Additionally, during 2003 the CDC and state and local health departments formed a registry to follow birth outcomes among women with WNV illness in pregnancy. More than 70 women were identified. Because of concerns about adverse health effects to pregnant women and newborns, pregnant women should avoid mosquito bites by using protective clothing, and using repellents containing N,N,-diethyl-meta-toluamide (DEET). Repellents with DEET are safe for pregnant women when used according to label directions, and there are other options, as well such as soybean oil based repellent that provides limited term, good protection.

Protecting Yourself Against WNV
For people living in areas where WNV is active the following is recommended:

  • When going outdoors, apply insect repellent containing N,N,-diethyl-meta-toluamide (DEET) to bare skin and clothing. Mosquitoes may bite through thin clothing. Products containing 10 % or less DEET may be the most appropriate for children aged 2 -12 years. Always follow product instructions when using repellents.
  • Wear loose-fitting clothing that covers legs and arms while in areas where mosquitoes are likely to be present.
  • To the extent possible, avoid outdoor activities between dusk and dawn, when mosquito activity is greatest.
  • Ensure that window and door screens are in good repair and that other routes of mosquito access to building s and living space are blocked.
  • Clean out clogged rain gutters to avoid collecting water where mosquitoes can lay eggs.
  • At least once or twice a week, empty water from flowerpots, pet food and water dishes, birdbaths swimming pool covers, and other items that collect water

West Nile Virus Resources for New Englanders

WNV is a special threat to horses with 30 - 40 % of the horses that contract the disease dying from the illness. There is no treatment for WNV once a horse becomes infected. For horses that survive, a full recovery is likely. Horses vaccinated against eastern equine encephalitis, western equine encephalitis or Venezuelan equine encephalitis are NOT protected against WNV.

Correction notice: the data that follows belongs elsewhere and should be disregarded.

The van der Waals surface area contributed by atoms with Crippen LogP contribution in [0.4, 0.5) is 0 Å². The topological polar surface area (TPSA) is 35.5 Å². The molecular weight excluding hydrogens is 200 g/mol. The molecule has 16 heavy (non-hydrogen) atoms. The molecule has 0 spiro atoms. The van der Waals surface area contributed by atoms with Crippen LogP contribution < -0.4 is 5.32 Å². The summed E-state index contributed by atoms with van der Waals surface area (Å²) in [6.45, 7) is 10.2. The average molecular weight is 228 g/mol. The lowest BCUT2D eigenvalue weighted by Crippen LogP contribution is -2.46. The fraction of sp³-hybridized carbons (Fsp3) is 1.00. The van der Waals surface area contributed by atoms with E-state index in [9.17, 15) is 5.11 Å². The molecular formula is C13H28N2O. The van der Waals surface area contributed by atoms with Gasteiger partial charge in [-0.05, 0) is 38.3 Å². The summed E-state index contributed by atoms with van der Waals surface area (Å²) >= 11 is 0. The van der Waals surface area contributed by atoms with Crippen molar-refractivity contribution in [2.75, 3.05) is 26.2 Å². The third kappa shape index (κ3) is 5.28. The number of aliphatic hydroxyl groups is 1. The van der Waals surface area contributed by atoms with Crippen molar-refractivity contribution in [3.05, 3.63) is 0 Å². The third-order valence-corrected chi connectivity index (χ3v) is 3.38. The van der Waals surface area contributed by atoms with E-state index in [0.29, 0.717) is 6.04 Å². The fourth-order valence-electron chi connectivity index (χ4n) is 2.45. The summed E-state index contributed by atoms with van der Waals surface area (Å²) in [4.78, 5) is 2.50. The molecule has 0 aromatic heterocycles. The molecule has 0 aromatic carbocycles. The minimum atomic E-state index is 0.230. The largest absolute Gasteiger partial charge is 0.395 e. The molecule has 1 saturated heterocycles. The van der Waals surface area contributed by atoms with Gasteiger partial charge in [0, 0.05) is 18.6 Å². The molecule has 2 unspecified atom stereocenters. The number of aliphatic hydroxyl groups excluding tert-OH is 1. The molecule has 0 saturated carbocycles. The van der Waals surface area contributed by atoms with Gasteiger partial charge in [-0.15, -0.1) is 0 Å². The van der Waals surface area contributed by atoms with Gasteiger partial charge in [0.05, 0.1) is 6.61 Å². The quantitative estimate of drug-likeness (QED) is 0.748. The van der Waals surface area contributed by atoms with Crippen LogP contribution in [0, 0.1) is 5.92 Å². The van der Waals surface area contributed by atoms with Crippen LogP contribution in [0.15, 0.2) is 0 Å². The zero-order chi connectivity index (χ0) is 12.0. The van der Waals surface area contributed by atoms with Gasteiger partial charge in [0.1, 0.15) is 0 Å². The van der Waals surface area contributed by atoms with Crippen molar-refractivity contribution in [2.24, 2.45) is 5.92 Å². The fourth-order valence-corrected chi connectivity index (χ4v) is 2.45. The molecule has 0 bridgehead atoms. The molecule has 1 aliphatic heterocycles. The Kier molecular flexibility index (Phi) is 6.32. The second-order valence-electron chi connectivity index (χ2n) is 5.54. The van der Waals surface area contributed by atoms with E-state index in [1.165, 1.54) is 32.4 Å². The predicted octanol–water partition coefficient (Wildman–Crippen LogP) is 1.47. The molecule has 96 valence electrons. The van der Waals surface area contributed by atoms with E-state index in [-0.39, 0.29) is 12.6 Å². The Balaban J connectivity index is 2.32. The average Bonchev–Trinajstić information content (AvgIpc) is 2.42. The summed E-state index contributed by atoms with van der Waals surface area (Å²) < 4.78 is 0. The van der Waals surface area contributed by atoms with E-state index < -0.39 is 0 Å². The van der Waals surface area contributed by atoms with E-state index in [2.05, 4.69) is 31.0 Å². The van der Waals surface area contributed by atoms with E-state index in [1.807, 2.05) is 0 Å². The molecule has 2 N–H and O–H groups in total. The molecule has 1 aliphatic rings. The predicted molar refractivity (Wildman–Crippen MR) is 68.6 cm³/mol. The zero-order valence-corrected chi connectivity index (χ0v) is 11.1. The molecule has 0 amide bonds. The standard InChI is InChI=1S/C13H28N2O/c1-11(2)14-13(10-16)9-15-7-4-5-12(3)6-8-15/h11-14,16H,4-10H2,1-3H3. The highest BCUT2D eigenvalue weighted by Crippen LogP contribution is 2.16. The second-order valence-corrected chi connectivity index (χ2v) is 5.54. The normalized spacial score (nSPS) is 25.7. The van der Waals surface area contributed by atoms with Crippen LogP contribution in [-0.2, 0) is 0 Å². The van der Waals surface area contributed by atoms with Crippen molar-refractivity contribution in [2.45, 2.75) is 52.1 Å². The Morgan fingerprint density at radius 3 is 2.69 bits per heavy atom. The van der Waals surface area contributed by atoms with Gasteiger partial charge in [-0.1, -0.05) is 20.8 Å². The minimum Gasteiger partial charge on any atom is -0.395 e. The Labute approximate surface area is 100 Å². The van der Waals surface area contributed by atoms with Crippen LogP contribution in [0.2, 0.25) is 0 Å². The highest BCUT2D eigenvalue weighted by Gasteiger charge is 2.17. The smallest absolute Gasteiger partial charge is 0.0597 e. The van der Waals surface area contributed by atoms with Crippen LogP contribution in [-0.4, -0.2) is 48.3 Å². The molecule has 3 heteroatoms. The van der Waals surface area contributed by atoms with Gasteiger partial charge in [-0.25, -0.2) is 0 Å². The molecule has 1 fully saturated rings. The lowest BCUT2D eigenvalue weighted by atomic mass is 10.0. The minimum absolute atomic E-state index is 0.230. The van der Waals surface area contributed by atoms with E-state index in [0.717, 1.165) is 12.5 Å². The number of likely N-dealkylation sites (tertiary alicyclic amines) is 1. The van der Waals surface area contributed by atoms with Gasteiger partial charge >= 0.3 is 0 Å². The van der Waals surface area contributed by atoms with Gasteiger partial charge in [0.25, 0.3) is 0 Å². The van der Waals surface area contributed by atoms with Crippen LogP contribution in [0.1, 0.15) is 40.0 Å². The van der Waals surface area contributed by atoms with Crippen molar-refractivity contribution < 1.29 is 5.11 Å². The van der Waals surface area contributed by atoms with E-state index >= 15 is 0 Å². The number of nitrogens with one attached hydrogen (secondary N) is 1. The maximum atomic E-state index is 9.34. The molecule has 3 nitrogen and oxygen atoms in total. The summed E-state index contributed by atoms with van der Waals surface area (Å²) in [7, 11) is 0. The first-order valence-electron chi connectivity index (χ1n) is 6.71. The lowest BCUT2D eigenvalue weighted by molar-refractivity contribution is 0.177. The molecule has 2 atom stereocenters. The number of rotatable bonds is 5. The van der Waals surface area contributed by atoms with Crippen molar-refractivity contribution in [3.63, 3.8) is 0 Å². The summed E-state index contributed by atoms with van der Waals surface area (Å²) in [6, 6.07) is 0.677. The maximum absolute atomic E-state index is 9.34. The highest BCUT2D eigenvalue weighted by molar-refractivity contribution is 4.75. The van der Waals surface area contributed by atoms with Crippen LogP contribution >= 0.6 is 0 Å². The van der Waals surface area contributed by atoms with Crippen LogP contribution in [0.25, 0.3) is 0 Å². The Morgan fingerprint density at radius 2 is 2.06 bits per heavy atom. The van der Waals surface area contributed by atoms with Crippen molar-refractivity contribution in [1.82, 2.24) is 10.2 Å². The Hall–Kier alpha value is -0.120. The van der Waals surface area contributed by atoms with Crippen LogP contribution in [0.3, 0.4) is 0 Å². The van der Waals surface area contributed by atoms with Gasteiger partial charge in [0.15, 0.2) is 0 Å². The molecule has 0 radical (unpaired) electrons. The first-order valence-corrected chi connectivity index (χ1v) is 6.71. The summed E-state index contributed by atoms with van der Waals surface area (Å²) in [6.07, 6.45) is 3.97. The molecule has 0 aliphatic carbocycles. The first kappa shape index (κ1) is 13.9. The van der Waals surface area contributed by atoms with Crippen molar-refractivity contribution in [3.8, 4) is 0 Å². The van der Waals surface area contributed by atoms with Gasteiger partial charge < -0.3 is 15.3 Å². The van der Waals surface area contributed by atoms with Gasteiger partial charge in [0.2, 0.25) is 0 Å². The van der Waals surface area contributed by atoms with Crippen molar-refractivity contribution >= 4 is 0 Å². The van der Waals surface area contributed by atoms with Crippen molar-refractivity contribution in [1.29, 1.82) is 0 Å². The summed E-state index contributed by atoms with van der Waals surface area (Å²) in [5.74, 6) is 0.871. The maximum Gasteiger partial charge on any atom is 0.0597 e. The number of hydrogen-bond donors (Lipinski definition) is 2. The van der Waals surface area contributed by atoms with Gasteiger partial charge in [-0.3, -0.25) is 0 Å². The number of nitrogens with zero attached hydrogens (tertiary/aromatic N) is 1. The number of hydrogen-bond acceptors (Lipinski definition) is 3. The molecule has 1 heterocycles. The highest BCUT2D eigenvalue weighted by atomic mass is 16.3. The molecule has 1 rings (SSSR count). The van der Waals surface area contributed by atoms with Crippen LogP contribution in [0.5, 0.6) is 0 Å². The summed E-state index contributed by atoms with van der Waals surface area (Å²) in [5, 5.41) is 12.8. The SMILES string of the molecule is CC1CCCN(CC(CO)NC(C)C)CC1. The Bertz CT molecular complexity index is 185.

In November 2002, a vaccine intended to aid in the prevention of WNV in horses was licensed by the Veterinary Services Division of the U.S. Department of Agriculture’s Animal and Plant Health Inspection Service (APHIS). This is a killed vaccine product, and its use is restricted to licensed veterinarians. Veterinary Services is working to assist all companies interested in producing vaccines.

For horses to be protected by vaccination, they should receive the second of two initial doses of the currently licensed vaccine at least two weeks before mosquitoes are likely to bite and infect them. The vaccine label stipulates that horses should receive an annual booster, although some State Veterinarians are recommending more than one booster per year.

Federal Agency Responsibilities

  • The CDC is the lead federal agency for WNV. It provides financial and technical support to the public health community to ensure effective responses to WNV outbreaks. The CDC supports special WNV surveillance programs, and, since 2002 special surveillance has been ongoing in states, some cities, and the District of Columbia. The CDC sponsors training for the public health sector, provides support and recommendations for monitoring birds, mosquitoes, and humans, in addition to providing laboratory support. Information about WNV is available on the Centers for Disease Control and Prevention website.
  • EPA, is the federal agency responsible for regulating pesticides (including products designed to control mosquito adults (adulticides), larvae (larvicides), and repellents). EPA’s Office of Pesticide Programs registers pesticides, and the regional offices and headquarters provide support on outreach and education to the public, state and local agencies (e.g., prevention methods, proper use of repellents, appropriate use of larvicides and adulticides, and application techniques). Decisions to control mosquitos are made by state and local agencies.
  • Several other federal agencies have various roles on different aspects of WNV including the Food and Drug Administration and the U.S. Department of Agriculture Animal and Plant Health Inspection Service.

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Bed Bugs

The common bedbug, Cimex lectularius, has no preferred dwelling; they reside in dormitories, apartments, hotels, or single family homes. They are nocturnal creatures and thrive on human blood. Bedbugs don't dine on cookie crumbs in the corner, they prefer to migrate to mattresses to easily access their next meal. Learn about bed bugs here.